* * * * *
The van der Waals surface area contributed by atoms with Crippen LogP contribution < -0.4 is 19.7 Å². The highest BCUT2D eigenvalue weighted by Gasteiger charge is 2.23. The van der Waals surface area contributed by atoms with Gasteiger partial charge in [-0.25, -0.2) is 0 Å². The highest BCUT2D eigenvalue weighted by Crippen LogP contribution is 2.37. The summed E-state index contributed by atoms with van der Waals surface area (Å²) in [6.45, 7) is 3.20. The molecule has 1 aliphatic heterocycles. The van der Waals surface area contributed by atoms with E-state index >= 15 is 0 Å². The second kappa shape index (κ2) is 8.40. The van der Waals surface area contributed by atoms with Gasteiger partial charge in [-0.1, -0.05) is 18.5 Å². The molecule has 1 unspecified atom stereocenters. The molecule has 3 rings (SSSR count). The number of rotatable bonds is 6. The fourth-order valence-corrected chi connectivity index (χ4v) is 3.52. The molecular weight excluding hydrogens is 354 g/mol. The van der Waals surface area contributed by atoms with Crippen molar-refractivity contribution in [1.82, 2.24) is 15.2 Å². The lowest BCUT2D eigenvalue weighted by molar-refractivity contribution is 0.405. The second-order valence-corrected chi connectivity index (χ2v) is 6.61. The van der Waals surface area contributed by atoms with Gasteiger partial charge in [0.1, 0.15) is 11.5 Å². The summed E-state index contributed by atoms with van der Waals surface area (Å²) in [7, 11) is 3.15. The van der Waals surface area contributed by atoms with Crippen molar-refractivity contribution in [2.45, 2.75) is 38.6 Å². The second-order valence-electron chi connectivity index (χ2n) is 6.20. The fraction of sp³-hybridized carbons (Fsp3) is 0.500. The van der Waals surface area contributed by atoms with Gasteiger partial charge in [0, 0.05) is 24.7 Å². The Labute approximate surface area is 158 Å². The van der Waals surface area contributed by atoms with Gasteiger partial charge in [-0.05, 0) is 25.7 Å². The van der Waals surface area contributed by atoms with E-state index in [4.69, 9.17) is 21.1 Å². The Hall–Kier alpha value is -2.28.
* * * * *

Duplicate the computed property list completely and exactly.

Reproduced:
The van der Waals surface area contributed by atoms with Crippen LogP contribution < -0.4 is 19.7 Å². The highest BCUT2D eigenvalue weighted by Gasteiger charge is 2.23. The van der Waals surface area contributed by atoms with Gasteiger partial charge in [-0.25, -0.2) is 0 Å². The highest BCUT2D eigenvalue weighted by Crippen LogP contribution is 2.37. The summed E-state index contributed by atoms with van der Waals surface area (Å²) in [6.45, 7) is 3.20. The molecule has 1 aliphatic heterocycles. The van der Waals surface area contributed by atoms with E-state index >= 15 is 0 Å². The second kappa shape index (κ2) is 8.40. The van der Waals surface area contributed by atoms with Gasteiger partial charge in [-0.1, -0.05) is 18.5 Å². The molecule has 1 unspecified atom stereocenters. The molecule has 3 rings (SSSR count). The number of rotatable bonds is 6. The fourth-order valence-corrected chi connectivity index (χ4v) is 3.52. The molecular weight excluding hydrogens is 354 g/mol. The van der Waals surface area contributed by atoms with Crippen molar-refractivity contribution in [1.82, 2.24) is 15.2 Å². The lowest BCUT2D eigenvalue weighted by molar-refractivity contribution is 0.405. The second-order valence-corrected chi connectivity index (χ2v) is 6.61. The van der Waals surface area contributed by atoms with Gasteiger partial charge in [0.1, 0.15) is 11.5 Å². The summed E-state index contributed by atoms with van der Waals surface area (Å²) in [7, 11) is 3.15. The van der Waals surface area contributed by atoms with Crippen molar-refractivity contribution in [2.45, 2.75) is 38.6 Å². The second-order valence-electron chi connectivity index (χ2n) is 6.20. The fraction of sp³-hybridized carbons (Fsp3) is 0.500. The van der Waals surface area contributed by atoms with Gasteiger partial charge in [0, 0.05) is 24.7 Å². The Labute approximate surface area is 158 Å². The van der Waals surface area contributed by atoms with Gasteiger partial charge in [-0.05, 0) is 25.7 Å². The van der Waals surface area contributed by atoms with E-state index in [4.69, 9.17) is 21.1 Å². The Hall–Kier alpha value is -2.28.